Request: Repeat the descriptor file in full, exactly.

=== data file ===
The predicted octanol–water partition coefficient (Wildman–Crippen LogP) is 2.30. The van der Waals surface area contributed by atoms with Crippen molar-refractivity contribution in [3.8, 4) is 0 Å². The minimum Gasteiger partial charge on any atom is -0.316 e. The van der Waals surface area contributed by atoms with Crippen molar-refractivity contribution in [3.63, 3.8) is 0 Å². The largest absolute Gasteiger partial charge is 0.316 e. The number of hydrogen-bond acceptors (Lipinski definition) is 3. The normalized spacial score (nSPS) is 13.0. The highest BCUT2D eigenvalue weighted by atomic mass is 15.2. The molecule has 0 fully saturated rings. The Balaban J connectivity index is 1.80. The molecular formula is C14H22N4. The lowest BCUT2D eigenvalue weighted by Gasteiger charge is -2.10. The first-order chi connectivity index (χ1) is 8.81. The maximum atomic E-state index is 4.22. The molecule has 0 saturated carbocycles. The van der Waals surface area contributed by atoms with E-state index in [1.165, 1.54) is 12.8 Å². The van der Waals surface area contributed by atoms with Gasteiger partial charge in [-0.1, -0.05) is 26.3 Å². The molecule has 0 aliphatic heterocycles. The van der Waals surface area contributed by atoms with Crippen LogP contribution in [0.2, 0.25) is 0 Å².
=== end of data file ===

The predicted octanol–water partition coefficient (Wildman–Crippen LogP) is 2.30. The van der Waals surface area contributed by atoms with Crippen molar-refractivity contribution in [3.8, 4) is 0 Å². The minimum Gasteiger partial charge on any atom is -0.316 e. The van der Waals surface area contributed by atoms with Crippen molar-refractivity contribution in [3.63, 3.8) is 0 Å². The largest absolute Gasteiger partial charge is 0.316 e. The number of hydrogen-bond acceptors (Lipinski definition) is 3. The normalized spacial score (nSPS) is 13.0. The highest BCUT2D eigenvalue weighted by atomic mass is 15.2. The molecule has 0 fully saturated rings. The Balaban J connectivity index is 1.80. The molecular formula is C14H22N4. The lowest BCUT2D eigenvalue weighted by Gasteiger charge is -2.10. The first-order chi connectivity index (χ1) is 8.81. The maximum atomic E-state index is 4.22. The molecule has 0 saturated carbocycles. The van der Waals surface area contributed by atoms with E-state index in [1.165, 1.54) is 12.8 Å². The van der Waals surface area contributed by atoms with Gasteiger partial charge in [-0.1, -0.05) is 26.3 Å². The molecule has 0 aliphatic heterocycles. The van der Waals surface area contributed by atoms with Crippen LogP contribution in [0.2, 0.25) is 0 Å².